“I always wanted to be ‘the Black reporter,’ as in covering Black stories,” she said in an interview with The Chicago Tribune in 1986. “I felt that was the reason I was there. I didn’t resent it in the least. I felt then, as I feel now, it is very dangerous for a group of people to live in a society where they are not allowed to interpret themselves.”
She made good on that mission with features like “A Country Called Watts,” an hourlong special for NBC News in 1977 that explored the efforts by residents of that Los Angeles neighborhood to come together and reassess the bloody civil disturbance that had occurred in response to police brutality in 1965, and to rebuild burned-out blocks in the face of perceived government indifference and continuing police harassment.
“Gail kept pushing to get the faces and voices of Black people on TV news, so that footage of Black men in handcuffs would no longer be the only images of Black people that white viewers could see,” Gary Gilson, the former faculty director of a summer program for minority students at the Columbia University Graduate School of Journalism, said in a phone interview. “And her pioneering role as a Black news reporter allowed young Black kids to see, many for the first time, someone admirable on TV who looked like them. It gave them recognition and hope.”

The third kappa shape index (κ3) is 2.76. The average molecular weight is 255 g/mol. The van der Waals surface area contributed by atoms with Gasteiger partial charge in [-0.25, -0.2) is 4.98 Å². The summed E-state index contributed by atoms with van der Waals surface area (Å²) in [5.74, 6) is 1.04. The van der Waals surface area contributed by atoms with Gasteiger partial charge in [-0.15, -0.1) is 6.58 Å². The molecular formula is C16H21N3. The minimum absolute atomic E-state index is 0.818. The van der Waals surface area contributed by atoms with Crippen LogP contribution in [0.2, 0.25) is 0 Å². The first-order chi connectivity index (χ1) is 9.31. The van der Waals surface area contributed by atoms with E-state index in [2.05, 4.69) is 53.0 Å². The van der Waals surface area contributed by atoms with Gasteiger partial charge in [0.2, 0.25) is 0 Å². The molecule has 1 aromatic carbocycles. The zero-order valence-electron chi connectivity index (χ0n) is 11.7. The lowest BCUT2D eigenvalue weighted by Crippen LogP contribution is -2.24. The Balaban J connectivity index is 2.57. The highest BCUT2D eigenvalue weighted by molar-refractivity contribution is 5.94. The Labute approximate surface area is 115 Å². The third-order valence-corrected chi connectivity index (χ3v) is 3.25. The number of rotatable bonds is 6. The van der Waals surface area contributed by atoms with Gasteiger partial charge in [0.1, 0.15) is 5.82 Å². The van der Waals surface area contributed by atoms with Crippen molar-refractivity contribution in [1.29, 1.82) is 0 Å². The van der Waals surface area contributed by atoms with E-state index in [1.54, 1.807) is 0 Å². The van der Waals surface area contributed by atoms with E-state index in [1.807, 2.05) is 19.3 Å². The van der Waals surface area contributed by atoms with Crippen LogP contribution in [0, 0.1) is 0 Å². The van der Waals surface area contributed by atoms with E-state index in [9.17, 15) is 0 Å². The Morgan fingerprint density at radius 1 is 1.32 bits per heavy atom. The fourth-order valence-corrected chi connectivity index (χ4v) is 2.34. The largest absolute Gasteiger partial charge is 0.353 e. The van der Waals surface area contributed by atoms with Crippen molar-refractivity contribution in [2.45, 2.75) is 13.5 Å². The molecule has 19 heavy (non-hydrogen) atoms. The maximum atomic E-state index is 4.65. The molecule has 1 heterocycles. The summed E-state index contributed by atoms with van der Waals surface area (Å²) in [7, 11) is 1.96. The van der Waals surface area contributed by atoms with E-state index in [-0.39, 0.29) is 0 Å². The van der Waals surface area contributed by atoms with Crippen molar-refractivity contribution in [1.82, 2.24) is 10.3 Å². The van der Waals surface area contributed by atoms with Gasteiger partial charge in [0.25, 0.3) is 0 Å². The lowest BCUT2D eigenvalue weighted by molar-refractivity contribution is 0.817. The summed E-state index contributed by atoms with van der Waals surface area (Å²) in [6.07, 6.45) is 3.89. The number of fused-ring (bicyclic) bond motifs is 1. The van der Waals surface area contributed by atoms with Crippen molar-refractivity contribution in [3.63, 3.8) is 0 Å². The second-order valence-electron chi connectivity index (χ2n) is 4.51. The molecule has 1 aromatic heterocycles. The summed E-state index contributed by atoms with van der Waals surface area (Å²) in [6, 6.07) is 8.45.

After two years at NBC News, Ms. Christian became the news director of the public station KCET in her native Los Angeles, where she created a “60 Minutes”-style investigative series called “28 Tonight” (the station was on Channel 28).
That program featured several award-winning segments, including one about a banking scandal that hurt low-income communities and another about a chemical spill in Orange County that caused illnesses in the area, each of which won a Peabody Award.